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Clonal decomposition and DNA replication states defined by scaled single-cell genome sequencing

Accurate measurement of clonal genotypes, mutational processes, and replication states from individual tumor-cell genomes will facilitate improved understanding of tumor evolution. We have developed DLP+, a scalable single-cell whole-genome sequencing platform implemented using commodity instruments, image-based object recognition, and open source computational methods. Using DLP+, we have generated a resource of 51,926 single-cell genomes and matched cell images from diverse cell types including cell lines, xenografts, and diagnostic samples with limited material. From this resource we have defined variation in mitotic mis-segregation rates across tissue types and genotypes. Analysis of matched genomic and image measurements revealed correlations between cellular morphology and genome ploidy states. Aggregation of cells sharing copy number profiles allowed for calculation of single-nucleotide resolution clonal genotypes and inference of clonal phylogenies and avoided the limitations of bulk deconvolution. Finally, joint analysis over the above features defined clone-specific chromosomal aneuploidy in polyclonal populations.

Team IMAXT
Journal Cell
Authors Emma Laks et al
DATE 14 November 2019
Somatic mutations and clonal dynamics in healthy and cirrhotic human liver

The most common causes of chronic liver disease are excess alcohol intake, viral hepatitis and non-alcoholic fatty liver disease, with the clinical spectrum ranging in severity from hepatic inflammation to cirrhosis, liver failure or hepatocellular carcinoma (HCC). The genome of HCC exhibits diverse mutational signatures, resulting in recurrent mutations across more than 30 cancer genes. Stem cells from normal livers have a low mutational burden and limited diversity of signatures, which suggests that the complexity of HCC arises during the progression to chronic liver disease and subsequent malignant transformation. Here, by sequencing whole genomes of 482 microdissections of 100–500 hepatocytes from 5 normal and 9 cirrhotic livers, we show that cirrhotic liver has a higher mutational burden than normal liver. Although rare in normal hepatocytes, structural variants, including chromothripsis, were prominent in cirrhosis. Driver mutations, such as point mutations and structural variants, affected 1–5% of clones. Clonal expansions of millimetres in diameter occurred in cirrhosis, with clones sequestered by the bands of fibrosis that surround regenerative nodules. Some mutational signatures were universal and equally active in both non-malignant hepatocytes and HCCs; some were substantially more active in HCCs than chronic liver disease; and others—arising from exogenous exposures—were present in a subset of patients. The activity of exogenous signatures between adjacent cirrhotic nodules varied by up to tenfold within each patient, as a result of clone-specific and microenvironmental forces. Synchronous HCCs exhibited the same mutational signatures as background cirrhotic liver, but with higher burden. Somatic mutations chronicle the exposures, toxicity, regeneration and clonal structure of liver tissue as it progresses from health to disease.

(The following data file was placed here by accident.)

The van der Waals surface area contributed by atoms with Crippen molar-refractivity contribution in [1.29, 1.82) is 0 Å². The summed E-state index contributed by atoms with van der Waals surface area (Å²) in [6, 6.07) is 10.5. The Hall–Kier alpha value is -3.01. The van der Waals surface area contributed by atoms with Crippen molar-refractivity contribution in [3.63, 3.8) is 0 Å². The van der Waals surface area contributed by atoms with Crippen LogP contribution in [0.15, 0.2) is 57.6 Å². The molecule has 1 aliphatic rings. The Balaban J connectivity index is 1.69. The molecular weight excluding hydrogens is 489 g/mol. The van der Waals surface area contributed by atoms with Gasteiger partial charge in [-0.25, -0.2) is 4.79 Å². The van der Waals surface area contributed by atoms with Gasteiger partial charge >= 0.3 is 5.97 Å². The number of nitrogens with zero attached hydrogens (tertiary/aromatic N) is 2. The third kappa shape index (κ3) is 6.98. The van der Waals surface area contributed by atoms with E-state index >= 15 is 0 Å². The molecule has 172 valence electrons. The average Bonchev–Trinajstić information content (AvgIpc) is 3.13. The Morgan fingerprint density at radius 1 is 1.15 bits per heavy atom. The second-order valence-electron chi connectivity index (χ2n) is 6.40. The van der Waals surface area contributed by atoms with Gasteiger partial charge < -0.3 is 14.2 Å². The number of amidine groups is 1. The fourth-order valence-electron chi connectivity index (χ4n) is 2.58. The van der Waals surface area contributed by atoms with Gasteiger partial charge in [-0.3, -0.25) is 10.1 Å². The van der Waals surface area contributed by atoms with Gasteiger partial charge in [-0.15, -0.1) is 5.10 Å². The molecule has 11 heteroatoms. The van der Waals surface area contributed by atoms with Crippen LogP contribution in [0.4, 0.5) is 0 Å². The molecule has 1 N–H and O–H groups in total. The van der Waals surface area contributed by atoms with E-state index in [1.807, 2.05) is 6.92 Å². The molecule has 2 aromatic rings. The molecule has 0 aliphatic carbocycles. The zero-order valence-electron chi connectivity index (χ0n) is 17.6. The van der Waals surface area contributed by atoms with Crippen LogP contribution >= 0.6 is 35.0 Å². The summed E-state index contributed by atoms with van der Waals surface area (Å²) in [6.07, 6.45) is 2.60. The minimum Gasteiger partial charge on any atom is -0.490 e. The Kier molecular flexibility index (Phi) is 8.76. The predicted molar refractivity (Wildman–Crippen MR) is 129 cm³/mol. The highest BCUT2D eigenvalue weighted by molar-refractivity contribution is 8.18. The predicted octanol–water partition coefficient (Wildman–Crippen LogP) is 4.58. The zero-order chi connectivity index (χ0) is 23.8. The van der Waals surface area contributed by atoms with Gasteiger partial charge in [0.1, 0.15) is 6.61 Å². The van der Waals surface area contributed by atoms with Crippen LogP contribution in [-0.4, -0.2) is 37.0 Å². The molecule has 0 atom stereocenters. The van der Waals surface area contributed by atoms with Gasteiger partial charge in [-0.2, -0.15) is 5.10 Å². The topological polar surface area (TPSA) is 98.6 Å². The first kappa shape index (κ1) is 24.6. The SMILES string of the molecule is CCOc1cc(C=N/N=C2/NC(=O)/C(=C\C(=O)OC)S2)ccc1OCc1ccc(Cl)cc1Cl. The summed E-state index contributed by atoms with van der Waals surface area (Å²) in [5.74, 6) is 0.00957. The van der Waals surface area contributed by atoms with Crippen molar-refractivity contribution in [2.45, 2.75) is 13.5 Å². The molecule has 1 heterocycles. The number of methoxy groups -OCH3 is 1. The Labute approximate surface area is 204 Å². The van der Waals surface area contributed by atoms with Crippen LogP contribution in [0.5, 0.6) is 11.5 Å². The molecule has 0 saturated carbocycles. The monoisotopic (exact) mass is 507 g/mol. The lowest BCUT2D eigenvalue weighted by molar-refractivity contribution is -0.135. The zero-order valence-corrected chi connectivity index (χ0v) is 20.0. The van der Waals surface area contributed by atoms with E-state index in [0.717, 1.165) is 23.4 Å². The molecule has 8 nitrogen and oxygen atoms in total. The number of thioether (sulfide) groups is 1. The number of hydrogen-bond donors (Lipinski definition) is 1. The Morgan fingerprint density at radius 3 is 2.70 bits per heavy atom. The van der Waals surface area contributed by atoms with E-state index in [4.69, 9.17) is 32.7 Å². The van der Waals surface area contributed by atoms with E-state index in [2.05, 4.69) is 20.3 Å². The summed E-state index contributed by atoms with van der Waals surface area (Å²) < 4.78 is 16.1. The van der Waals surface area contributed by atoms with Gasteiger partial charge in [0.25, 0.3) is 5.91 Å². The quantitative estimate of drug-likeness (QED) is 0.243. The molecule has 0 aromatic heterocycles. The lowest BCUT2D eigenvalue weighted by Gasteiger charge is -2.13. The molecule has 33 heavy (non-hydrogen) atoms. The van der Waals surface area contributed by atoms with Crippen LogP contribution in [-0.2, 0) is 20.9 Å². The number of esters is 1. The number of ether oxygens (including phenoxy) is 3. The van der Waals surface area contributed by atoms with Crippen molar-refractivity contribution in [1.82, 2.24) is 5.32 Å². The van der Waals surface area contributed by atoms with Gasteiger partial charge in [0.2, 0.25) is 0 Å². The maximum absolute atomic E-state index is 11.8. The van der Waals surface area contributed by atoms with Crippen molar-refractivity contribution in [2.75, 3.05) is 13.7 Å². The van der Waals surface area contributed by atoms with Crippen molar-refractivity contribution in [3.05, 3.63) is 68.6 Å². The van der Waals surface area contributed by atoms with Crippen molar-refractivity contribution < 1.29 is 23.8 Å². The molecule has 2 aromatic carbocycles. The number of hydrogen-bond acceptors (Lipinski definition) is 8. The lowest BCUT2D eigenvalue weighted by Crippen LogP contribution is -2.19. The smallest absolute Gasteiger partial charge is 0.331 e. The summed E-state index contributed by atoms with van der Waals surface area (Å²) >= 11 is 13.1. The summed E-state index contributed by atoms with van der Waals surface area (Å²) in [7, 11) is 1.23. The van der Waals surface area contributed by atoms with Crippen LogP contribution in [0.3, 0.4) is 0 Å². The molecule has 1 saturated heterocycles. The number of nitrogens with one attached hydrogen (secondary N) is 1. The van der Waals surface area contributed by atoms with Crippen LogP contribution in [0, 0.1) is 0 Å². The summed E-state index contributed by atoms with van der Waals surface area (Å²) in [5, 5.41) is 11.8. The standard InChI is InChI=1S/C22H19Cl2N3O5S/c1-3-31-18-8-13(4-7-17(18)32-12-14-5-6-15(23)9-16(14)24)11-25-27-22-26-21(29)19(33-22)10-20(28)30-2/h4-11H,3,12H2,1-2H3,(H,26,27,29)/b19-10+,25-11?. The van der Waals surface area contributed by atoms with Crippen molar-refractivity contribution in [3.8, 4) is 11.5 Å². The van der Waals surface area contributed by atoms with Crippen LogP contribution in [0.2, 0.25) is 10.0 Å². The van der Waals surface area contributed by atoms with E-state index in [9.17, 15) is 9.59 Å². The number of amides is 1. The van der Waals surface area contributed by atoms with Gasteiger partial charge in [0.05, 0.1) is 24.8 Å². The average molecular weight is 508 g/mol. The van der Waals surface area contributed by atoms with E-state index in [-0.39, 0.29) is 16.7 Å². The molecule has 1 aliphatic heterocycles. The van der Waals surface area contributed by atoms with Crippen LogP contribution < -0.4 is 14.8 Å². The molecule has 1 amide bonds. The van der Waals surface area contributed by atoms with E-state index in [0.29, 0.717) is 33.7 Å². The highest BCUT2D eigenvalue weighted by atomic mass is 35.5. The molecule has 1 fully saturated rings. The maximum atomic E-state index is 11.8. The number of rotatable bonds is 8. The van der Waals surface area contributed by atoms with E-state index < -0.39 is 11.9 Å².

Team Mutographs
Journal Nature
Authors Simon F. Brunner et al
DATE October 2019
Proteogenomic network analysis of context-specific KRAS signaling in mouse-to-human cross-species translation